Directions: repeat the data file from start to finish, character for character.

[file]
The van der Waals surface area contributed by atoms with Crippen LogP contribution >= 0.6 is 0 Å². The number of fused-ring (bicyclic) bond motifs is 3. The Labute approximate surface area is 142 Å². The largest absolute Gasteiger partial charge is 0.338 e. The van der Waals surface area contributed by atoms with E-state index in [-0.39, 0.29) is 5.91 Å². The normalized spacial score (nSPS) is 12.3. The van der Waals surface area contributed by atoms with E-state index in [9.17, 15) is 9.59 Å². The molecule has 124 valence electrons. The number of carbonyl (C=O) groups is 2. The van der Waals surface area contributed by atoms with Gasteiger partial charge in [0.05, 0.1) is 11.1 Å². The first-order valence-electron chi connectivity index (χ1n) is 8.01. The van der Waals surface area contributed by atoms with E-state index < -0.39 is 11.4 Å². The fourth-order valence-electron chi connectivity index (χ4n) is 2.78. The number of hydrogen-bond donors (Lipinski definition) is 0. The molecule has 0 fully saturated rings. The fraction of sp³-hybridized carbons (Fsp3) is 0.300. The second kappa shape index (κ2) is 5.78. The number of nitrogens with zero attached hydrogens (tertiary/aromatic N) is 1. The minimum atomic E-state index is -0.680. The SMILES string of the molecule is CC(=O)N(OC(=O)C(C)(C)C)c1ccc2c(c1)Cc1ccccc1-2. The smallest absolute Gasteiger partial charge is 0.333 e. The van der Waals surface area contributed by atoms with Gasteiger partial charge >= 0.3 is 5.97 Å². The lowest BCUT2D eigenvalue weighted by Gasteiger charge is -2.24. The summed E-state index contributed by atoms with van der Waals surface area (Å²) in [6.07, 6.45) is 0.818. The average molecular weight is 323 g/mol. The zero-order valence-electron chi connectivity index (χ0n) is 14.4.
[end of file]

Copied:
The van der Waals surface area contributed by atoms with Crippen LogP contribution >= 0.6 is 0 Å². The number of fused-ring (bicyclic) bond motifs is 3. The Labute approximate surface area is 142 Å². The largest absolute Gasteiger partial charge is 0.338 e. The van der Waals surface area contributed by atoms with E-state index in [-0.39, 0.29) is 5.91 Å². The normalized spacial score (nSPS) is 12.3. The van der Waals surface area contributed by atoms with E-state index in [9.17, 15) is 9.59 Å². The molecule has 124 valence electrons. The number of carbonyl (C=O) groups is 2. The van der Waals surface area contributed by atoms with Gasteiger partial charge in [0.05, 0.1) is 11.1 Å². The first-order valence-electron chi connectivity index (χ1n) is 8.01. The van der Waals surface area contributed by atoms with E-state index < -0.39 is 11.4 Å². The fourth-order valence-electron chi connectivity index (χ4n) is 2.78. The number of hydrogen-bond donors (Lipinski definition) is 0. The molecule has 0 fully saturated rings. The fraction of sp³-hybridized carbons (Fsp3) is 0.300. The second kappa shape index (κ2) is 5.78. The number of nitrogens with zero attached hydrogens (tertiary/aromatic N) is 1. The minimum atomic E-state index is -0.680. The SMILES string of the molecule is CC(=O)N(OC(=O)C(C)(C)C)c1ccc2c(c1)Cc1ccccc1-2. The smallest absolute Gasteiger partial charge is 0.333 e. The van der Waals surface area contributed by atoms with Gasteiger partial charge >= 0.3 is 5.97 Å². The lowest BCUT2D eigenvalue weighted by Gasteiger charge is -2.24. The summed E-state index contributed by atoms with van der Waals surface area (Å²) in [6.07, 6.45) is 0.818. The average molecular weight is 323 g/mol. The zero-order valence-electron chi connectivity index (χ0n) is 14.4.